I recognize the many questions and concerns about whether or not modifying or enhancing the human is advantageous, and there is deep interest in the ratio of positive vs. negative outcomes of human enhancement. Nevertheless, most of the relevant literature reports a consensus of opinion that NBIC technologies—separately or together—will inevitably affect human biology and increase human lifespan. What might those working within the exploratory sciences, especially biology and life extension (gerontology), grasp from this opinion? Neither over-enthusiasm nor over-whelming negativity offers a solution because both options lack the transdisciplinary rigor necessary for strategizing the future and because both are sorely outdated by pigeonholing the potential of creative possibilities into one or the other. This offers little option other than to choose between them. We must develop a field which addresses human futures and the transformative human in engaging more inclusive discussion and encouraging deeper research and study.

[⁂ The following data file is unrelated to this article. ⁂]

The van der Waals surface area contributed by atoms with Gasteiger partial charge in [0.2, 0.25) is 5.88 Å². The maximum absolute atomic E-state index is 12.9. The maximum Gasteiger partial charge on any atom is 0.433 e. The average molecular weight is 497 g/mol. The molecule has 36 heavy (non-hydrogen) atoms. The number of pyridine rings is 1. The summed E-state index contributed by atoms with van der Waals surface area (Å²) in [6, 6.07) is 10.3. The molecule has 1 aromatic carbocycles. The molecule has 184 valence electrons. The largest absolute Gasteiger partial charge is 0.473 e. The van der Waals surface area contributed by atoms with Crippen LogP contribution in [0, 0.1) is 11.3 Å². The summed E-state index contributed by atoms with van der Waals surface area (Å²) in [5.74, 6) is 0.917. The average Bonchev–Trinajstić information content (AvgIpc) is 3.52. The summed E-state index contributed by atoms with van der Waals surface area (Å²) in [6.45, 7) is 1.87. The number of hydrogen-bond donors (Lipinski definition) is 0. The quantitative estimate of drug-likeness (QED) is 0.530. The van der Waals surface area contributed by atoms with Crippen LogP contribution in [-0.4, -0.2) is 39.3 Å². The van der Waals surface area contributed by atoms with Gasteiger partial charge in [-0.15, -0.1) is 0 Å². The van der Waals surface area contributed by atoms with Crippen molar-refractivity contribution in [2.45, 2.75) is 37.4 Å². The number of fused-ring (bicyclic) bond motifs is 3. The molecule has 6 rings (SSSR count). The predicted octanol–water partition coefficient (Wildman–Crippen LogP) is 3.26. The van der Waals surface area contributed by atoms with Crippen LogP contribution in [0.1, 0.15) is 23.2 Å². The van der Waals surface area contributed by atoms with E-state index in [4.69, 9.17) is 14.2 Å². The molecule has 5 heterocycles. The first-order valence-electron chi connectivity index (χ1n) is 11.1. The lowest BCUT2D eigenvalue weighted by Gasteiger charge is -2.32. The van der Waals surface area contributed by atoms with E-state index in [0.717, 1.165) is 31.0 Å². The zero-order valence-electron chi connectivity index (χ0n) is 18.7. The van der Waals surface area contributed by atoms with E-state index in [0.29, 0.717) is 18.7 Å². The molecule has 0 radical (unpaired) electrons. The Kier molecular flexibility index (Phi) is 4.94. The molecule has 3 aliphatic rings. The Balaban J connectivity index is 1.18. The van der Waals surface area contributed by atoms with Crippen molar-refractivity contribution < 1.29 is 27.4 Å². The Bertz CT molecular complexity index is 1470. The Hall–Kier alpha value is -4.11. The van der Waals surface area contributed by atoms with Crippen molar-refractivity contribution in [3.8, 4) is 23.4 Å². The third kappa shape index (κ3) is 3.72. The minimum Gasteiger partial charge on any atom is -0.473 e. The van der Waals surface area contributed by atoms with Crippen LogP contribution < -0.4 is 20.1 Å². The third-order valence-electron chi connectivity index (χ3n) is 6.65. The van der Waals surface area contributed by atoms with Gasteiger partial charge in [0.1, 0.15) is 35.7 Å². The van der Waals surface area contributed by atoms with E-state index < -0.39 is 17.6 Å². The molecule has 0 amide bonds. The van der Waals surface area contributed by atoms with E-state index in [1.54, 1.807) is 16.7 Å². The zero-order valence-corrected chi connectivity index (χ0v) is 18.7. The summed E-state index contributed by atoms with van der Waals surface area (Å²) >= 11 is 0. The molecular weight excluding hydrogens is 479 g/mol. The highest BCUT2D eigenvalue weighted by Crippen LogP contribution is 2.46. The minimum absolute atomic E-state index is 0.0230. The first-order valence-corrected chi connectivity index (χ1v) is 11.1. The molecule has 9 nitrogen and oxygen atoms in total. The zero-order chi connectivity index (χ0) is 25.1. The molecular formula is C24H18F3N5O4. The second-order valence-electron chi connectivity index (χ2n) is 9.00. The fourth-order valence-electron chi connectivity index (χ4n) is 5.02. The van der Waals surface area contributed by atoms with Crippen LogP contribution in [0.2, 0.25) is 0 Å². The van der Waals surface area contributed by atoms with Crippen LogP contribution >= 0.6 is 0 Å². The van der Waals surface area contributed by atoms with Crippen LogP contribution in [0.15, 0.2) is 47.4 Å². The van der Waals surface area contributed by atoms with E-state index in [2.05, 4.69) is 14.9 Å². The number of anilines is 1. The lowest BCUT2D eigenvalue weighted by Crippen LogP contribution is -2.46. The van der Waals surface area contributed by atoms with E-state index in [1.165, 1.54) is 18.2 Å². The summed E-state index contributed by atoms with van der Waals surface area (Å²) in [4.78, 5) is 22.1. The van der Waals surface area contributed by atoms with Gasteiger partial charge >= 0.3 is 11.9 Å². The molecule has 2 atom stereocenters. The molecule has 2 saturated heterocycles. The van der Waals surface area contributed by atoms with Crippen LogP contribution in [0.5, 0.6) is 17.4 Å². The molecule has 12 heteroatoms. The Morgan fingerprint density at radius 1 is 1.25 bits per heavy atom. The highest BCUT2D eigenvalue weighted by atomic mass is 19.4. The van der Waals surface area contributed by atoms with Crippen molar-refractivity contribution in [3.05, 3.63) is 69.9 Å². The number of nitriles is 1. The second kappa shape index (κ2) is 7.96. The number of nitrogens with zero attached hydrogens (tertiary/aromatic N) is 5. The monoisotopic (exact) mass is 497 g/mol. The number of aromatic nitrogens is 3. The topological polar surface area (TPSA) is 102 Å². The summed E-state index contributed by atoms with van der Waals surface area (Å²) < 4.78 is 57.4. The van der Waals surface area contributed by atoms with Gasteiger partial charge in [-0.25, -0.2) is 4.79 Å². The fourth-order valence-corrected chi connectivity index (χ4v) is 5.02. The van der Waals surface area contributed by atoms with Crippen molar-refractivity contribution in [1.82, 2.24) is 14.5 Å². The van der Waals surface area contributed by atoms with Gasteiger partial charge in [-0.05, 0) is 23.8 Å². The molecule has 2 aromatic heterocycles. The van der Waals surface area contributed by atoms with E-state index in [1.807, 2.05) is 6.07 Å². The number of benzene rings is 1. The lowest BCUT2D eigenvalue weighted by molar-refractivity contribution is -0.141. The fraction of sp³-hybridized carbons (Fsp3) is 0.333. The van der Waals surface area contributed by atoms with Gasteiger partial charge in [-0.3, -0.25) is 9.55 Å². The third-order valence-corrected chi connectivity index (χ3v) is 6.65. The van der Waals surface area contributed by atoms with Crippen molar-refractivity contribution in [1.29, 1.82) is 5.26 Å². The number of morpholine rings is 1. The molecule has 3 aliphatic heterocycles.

Hayles claims that “there is little discussion of how access to advanced technologies would be regulated or of the social and economic inequalities entwined with the questions of access.”32 The issue of distribution is one of the most often discussed transhumanist topics, as evidenced by the numerous transhumanist venues expressly developed for this purpose. Hayles continues with “… or at least that transhumanist individuals will be among the privileged elite that can afford the advantages advanced technologies will offer.”33 While I have admiration and respect for Hayles’ scholarship on many topics, this is one where she is uninformed. My televised cable program “Transcentury UPdate”, which aired in Los Angeles and Telluride from 1986 through 1993, broadcast numerous segments on the political and ethical issues of technology and segments on building scenarios for the global distribution of technology (green energy, etc.), the latter largely based on Buckminster Fuller’s distribution plan.34 Far more recently, the Extropy Institute discussed these issues at its 2004 Vital Progress Summit,35 whose press release stated “[n]o organization, no policy, no person should have the absolute power and authority to hinder scientific and medical advances that can and do help millions of people throughout the world.“36 And more recently still, the Institute for Ethics and Emerging Technologies addresses these issues as fundamental to our future.